Nikandre Kopcke, is a half-Greek, half-German gender specialist and chef. Nikandre gained her MSc in Gender, Development and Globalisation from the LSE’s Gender Institute, and has worked with FoodCycle, social enterprise Rubies in the Rubble, and eco chef Tom Hunt of Forgotten Feast.
She is passionate about the rights of migrants and refugees, and did a stint as a volunteer advocate at the Hackney Migrant Centre.
Mazí Mas is inspired by Maria Maroulis, a Greek woman who lived in the United States for nearly twenty years. An extraordinary cook, her dream was to open her own bakery – but she was prevented from doing so by her husband, who had rigid ideas about what a woman ought and ought not to do. Maria’s warmth, generosity, and stunning food shape the ethos of Mazí Mas, as they do her dinner table. Together, from scratch, with us – "mazí mas".
Mazí Mas is a roaming restaurant that brings exciting, authentic global home cooking to the public, and in so doing creates employment opportunities for aspiring women food entrepreneurs from migrant and refugee communities.
Azza Kamel and her organisation Alwan wa Awtar are working to improve the lives of vulnerable children in Egypt and help them realise their potential.
Alwan wa Awtar aims to target young people in marginalised communities who have little or no access to after-school activities such as performing arts, music and visual art. At the Alwan wa Awtar centre young people are encouraged to explore their creative potential and intellectual abilities in a stimulating non-judgmental environment.
Many of the children supported by Azza and her team have also experienced some form of abuse – physical, psychological or sexual – and so the centre provides them with a safe haven where they can come to terms with some of the things that have happened to them, build their confidence and be surrounded by people they trust and who respect them.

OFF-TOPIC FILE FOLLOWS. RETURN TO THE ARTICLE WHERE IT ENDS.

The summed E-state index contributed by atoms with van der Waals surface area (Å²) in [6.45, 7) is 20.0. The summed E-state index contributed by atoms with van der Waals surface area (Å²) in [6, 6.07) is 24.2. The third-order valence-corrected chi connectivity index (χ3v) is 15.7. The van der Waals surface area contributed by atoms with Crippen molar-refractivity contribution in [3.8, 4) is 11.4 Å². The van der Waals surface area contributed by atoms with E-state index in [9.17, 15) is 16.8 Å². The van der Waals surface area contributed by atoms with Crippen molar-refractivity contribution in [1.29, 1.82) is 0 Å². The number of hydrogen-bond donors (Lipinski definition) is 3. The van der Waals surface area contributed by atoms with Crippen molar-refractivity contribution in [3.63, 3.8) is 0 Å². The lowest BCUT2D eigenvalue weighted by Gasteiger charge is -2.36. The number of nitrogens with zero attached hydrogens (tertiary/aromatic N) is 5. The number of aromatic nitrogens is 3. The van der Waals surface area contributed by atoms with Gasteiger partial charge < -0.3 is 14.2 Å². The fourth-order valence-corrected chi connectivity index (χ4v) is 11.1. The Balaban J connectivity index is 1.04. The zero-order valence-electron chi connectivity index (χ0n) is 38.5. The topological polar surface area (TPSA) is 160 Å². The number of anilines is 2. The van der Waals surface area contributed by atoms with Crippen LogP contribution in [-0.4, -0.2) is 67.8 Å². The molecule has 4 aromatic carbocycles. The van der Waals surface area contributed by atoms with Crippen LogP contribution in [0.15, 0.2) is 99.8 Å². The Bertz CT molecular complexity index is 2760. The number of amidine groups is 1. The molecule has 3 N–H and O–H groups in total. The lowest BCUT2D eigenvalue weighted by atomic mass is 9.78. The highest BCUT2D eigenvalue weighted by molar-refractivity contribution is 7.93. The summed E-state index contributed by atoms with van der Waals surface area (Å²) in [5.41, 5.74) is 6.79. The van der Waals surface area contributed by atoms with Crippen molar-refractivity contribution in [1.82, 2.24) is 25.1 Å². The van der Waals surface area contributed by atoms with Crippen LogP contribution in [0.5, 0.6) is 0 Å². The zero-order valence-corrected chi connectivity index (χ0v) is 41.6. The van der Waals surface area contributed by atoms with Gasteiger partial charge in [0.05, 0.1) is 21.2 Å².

Jayne Hulbert graduated from the University of Birmingham in 2003 with a Diploma in Social Work. Jayne is a qualified Social Worker with over 35 years social care experience in the statutory, voluntary and private sectors, she set up the SWEET Project (Social Work Education, Experience and Training) in March 2010 with colleague and Senior Family Support Worker, Jayne Creswell. Connect with Jayne Hulbert and Jayne Cresswell on http://www.sweetproject.co.uk/
Servane Mouazan's insight:
The concept of the SWEET Project emerged in 2009 after Jayne Hulbert and Jayne Cresswell were made redundant from a national charity as part of a process which culminated in the closure of much-needed family support services for the residents of South Birmingham. Having worked in the area for over 10 years, the two Jaynes decided they would try to re-establish a service for families in need. Between 2009 and 2010, they began to research the possibility of setting up a family support service. Many ideas offered potential. In the early days, the significant obstacles which had to be overcome included the provision of suitable office accommodation and the acquisition of financial and business expertise
Sarah Collins, serial entrepreneur and life-long activist with political interests across gender-equality and environmental sustainability.
The Wonderbag was developed to ease the social, economic and environment impacts of the current global circumstances. The Wonderbag is a non-electric, heat-retention cooker that allows food that has been brought to a boil, to continue cooking after it has been removed from the fuel source.
It’s taken years of passion, energy, and perseverance to get Sarah and the brand where it is today – 650,000 bags distributed, first round of carbon credits registered and issued, production capabilities in Rwanda, Mexico and Turkey with launches in Kenya, Nigeria and Somaliland. 6,000 bags sold in the UK, Europe and USA, with a buy-one-give-one model to support getting Wonderbags into humanitarian relief.
It’s pretty easy. Wonderbag is a simple catalyst for global change. We’re not about Wonderbags being sold, we’re about Wonderbags being used.
A young female social entrepreneur has vowed to bring change to the world - one bamboo bike at a time. The 19-year-old employs about 30 girls to produce bikes in Ghana and has received numerous awards for her work.
Teen scientist harnesses sun power to help Navajo community.
Mexico teen Raquel Redshirt uses everyday materials and the sun to build solar ovens, fulfilling a Navajo community need and winning an award at the Intel ISEF competition.Growing up on New Mexico’s Navajo Nation, Raquel Redshirt was well aware of the needs of her community. Many of her impoverished neighbors lacked basics such as electricity, as well as stoves and ovens to cook food. Though resources in the high desert are limited, Raquel realized one was inexhaustible: the sun. “That’s where I got the idea of building a solar oven,” the teen says. She researched solar ovens and found that most incorporate mirrors or other expensive materials. Raquel wanted to create a design that anyone could easily afford and replicate, using readily available materials.